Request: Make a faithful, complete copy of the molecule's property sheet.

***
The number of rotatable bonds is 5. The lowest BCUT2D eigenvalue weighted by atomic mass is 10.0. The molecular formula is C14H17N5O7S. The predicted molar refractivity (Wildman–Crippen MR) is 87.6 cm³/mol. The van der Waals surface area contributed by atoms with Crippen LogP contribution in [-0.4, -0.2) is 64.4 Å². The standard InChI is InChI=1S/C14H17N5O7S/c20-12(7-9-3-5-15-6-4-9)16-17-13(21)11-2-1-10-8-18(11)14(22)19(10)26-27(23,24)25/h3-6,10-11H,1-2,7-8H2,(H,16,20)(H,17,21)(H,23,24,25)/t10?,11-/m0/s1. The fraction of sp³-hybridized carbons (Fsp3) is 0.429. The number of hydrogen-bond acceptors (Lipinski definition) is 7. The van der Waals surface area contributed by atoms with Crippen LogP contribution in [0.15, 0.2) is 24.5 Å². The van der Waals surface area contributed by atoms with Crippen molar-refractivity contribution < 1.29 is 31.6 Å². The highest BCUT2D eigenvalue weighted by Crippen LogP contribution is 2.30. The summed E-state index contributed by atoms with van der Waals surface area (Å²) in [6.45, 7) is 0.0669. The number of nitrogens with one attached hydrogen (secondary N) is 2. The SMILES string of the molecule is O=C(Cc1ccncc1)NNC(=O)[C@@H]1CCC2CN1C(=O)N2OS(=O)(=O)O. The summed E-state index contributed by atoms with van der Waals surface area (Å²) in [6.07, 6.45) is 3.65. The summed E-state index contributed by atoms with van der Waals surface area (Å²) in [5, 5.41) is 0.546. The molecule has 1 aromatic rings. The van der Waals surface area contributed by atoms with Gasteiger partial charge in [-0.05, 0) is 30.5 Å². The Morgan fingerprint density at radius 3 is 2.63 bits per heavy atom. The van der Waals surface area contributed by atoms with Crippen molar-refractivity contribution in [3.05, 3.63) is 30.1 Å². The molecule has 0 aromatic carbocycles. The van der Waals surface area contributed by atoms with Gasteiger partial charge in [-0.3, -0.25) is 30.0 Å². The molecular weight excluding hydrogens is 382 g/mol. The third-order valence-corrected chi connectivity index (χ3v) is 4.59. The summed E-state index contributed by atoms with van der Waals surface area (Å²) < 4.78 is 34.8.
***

The number of rotatable bonds is 5. The lowest BCUT2D eigenvalue weighted by atomic mass is 10.0. The molecular formula is C14H17N5O7S. The predicted molar refractivity (Wildman–Crippen MR) is 87.6 cm³/mol. The van der Waals surface area contributed by atoms with Crippen LogP contribution in [-0.4, -0.2) is 64.4 Å². The standard InChI is InChI=1S/C14H17N5O7S/c20-12(7-9-3-5-15-6-4-9)16-17-13(21)11-2-1-10-8-18(11)14(22)19(10)26-27(23,24)25/h3-6,10-11H,1-2,7-8H2,(H,16,20)(H,17,21)(H,23,24,25)/t10?,11-/m0/s1. The fraction of sp³-hybridized carbons (Fsp3) is 0.429. The number of hydrogen-bond acceptors (Lipinski definition) is 7. The van der Waals surface area contributed by atoms with Crippen LogP contribution in [0.15, 0.2) is 24.5 Å². The van der Waals surface area contributed by atoms with Crippen molar-refractivity contribution < 1.29 is 31.6 Å². The highest BCUT2D eigenvalue weighted by Crippen LogP contribution is 2.30. The summed E-state index contributed by atoms with van der Waals surface area (Å²) in [6.45, 7) is 0.0669. The number of nitrogens with one attached hydrogen (secondary N) is 2. The SMILES string of the molecule is O=C(Cc1ccncc1)NNC(=O)[C@@H]1CCC2CN1C(=O)N2OS(=O)(=O)O. The summed E-state index contributed by atoms with van der Waals surface area (Å²) in [6.07, 6.45) is 3.65. The summed E-state index contributed by atoms with van der Waals surface area (Å²) in [5, 5.41) is 0.546. The molecule has 1 aromatic rings. The van der Waals surface area contributed by atoms with Gasteiger partial charge in [-0.05, 0) is 30.5 Å². The Morgan fingerprint density at radius 3 is 2.63 bits per heavy atom. The van der Waals surface area contributed by atoms with Crippen molar-refractivity contribution in [3.05, 3.63) is 30.1 Å². The molecule has 0 aromatic carbocycles. The van der Waals surface area contributed by atoms with Gasteiger partial charge in [-0.3, -0.25) is 30.0 Å². The molecular weight excluding hydrogens is 382 g/mol. The third-order valence-corrected chi connectivity index (χ3v) is 4.59. The summed E-state index contributed by atoms with van der Waals surface area (Å²) < 4.78 is 34.8.